FONT & AUDIO
Our Opinion: City must balance history and change
After months of skirmishes that played out on lawn signs and social media, the Eastmoreland Neighborhood Association voted earlier this month to pursue a historic designation.
The vote roiled the Southeast Portland neighborhood, whose 5,800 residents include some of the most wealthy and powerful people in the city. And it raises questions about the wisdom of seeking to preserve the past in a city that needs new ways to house its residents.
The conflict deeply divided the 721-acre neighborhood that is home to Reed College, the Crystal Springs Rhododendron Garden and Eastmoreland Golf Course.
On one side are residents who want to maintain the historic character of a neighborhood that features stately homes, tree-lined streets and lots of open spaces. Their solution is an official National Historic District designation.
On the other side are residents who fear that such a designation would restrict what they could do with their own property.
Even many of those now backing the historic district concede it wasn't their first choice.
Through the city-sanctioned Eastmoreland Neighborhood Association, they have lobbied the city for regulations to restrict demolitions and higher housing density. A year ago, then-Mayor Charlie Hales (an Eastmorelander himself) made a pitch to reduce allowable density in the neighborhood, but couldn't get the City Council to go along. That, in turn, led the association to look to the historic designation for protection.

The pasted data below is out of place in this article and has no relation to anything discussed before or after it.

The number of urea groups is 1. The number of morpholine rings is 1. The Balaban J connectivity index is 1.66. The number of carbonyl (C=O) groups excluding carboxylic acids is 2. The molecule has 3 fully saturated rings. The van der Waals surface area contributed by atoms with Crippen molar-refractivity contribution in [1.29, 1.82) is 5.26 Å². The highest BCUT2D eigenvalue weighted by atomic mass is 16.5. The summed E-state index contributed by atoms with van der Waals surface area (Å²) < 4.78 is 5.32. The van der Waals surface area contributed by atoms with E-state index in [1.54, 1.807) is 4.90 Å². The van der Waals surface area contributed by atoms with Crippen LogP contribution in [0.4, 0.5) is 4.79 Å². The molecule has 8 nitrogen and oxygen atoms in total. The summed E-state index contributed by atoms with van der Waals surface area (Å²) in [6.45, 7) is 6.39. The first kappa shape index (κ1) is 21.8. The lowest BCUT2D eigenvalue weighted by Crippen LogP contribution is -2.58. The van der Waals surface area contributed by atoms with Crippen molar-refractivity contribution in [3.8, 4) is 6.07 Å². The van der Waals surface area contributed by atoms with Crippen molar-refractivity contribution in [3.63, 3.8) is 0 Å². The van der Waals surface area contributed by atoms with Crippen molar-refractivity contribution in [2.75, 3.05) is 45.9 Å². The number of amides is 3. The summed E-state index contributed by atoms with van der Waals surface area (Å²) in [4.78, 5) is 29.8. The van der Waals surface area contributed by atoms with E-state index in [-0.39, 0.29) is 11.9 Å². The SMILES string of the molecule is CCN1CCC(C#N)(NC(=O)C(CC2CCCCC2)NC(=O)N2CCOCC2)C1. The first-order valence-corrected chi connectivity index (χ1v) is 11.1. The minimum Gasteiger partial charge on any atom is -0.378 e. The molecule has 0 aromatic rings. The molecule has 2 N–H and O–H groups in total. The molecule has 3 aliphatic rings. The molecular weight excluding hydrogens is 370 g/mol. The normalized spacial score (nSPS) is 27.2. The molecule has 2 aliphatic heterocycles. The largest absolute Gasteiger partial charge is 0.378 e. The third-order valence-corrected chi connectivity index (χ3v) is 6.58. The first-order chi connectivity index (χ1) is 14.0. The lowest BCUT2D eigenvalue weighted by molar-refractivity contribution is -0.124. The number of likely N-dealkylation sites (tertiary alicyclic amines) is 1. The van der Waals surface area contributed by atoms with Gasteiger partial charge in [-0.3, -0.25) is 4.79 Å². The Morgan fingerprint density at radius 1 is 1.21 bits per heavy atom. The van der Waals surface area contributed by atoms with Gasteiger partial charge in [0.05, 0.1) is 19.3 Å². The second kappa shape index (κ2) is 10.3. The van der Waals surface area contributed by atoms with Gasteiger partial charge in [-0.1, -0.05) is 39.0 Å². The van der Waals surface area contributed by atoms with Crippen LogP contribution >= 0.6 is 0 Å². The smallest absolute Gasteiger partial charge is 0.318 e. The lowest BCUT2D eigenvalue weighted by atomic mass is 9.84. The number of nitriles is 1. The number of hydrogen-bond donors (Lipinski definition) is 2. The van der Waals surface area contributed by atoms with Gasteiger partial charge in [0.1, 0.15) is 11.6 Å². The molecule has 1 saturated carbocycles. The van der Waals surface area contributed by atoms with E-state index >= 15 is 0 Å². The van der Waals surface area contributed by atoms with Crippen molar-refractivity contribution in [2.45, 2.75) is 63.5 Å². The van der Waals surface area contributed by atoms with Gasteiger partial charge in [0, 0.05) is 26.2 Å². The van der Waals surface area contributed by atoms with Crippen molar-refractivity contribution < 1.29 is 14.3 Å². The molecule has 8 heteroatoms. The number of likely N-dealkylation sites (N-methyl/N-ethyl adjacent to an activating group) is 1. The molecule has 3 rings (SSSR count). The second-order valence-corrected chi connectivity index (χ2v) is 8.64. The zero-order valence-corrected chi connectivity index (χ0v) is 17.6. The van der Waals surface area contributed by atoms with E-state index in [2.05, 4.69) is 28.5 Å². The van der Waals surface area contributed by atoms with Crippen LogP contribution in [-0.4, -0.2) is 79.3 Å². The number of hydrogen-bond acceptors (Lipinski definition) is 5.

Two-thirds of the neighborhood's 2,066 homeowners responded to a recent poll on the question, with 51 percent opposing the district designation, 48 percent supporting it and just 1 percent undecided.
Despite the narrow majority of "no" votes in the survey, the association went ahead and voted to apply for a federal designation with the National Park Service as a historic district
That, however, is not the end of the conflict.
Some neighborhood residents are continuing to collect notarized objections to the designation.
While it's unclear what the final status of the district will be, there are obvious lessons for the city and the region.
First, the city's neighborhood association system is ill-equipped to deal with historic designations. Residents on the losing side of Thursday's neighborhood association vote feel like their voices weren't heard and have no recourse at City Hall, and instead must appeal to a federal bureaucracy nearly 3,000 miles away.
Second, historic districts need to catch up with the times. The laudable idea of preserving historic homes in the region emerged long before home prices were skyrocketing and a premium was placed on density. A historic designation is at odds with the city's promotion of creative infill, through granny flats, tiny houses and multifamily housing.
Many of those in Eastmoreland were motivated by a sincere and legitimate desire to preserve the character of a truly historic neighborhood and slow down controversial demolitions.
But the historic district proved to be a blunt tool that smacks of privilege.
The city cannot allow the well-heeled and well-connected to use historic districts as a dressed-up version of old-fashioned redlining, to keep less-desirable (in this case, lower-income) residents from moving into a neighborhood.
We urge Mayor Ted Wheeler (who oversees planning) and Commissioner Chloe Eudaly (who is in charge of neighborhood involvement and the Bureau of Development Services) to kick off a conversation about the balance of history and progress before the next neighborhood follows Eastmoreland's divisive path.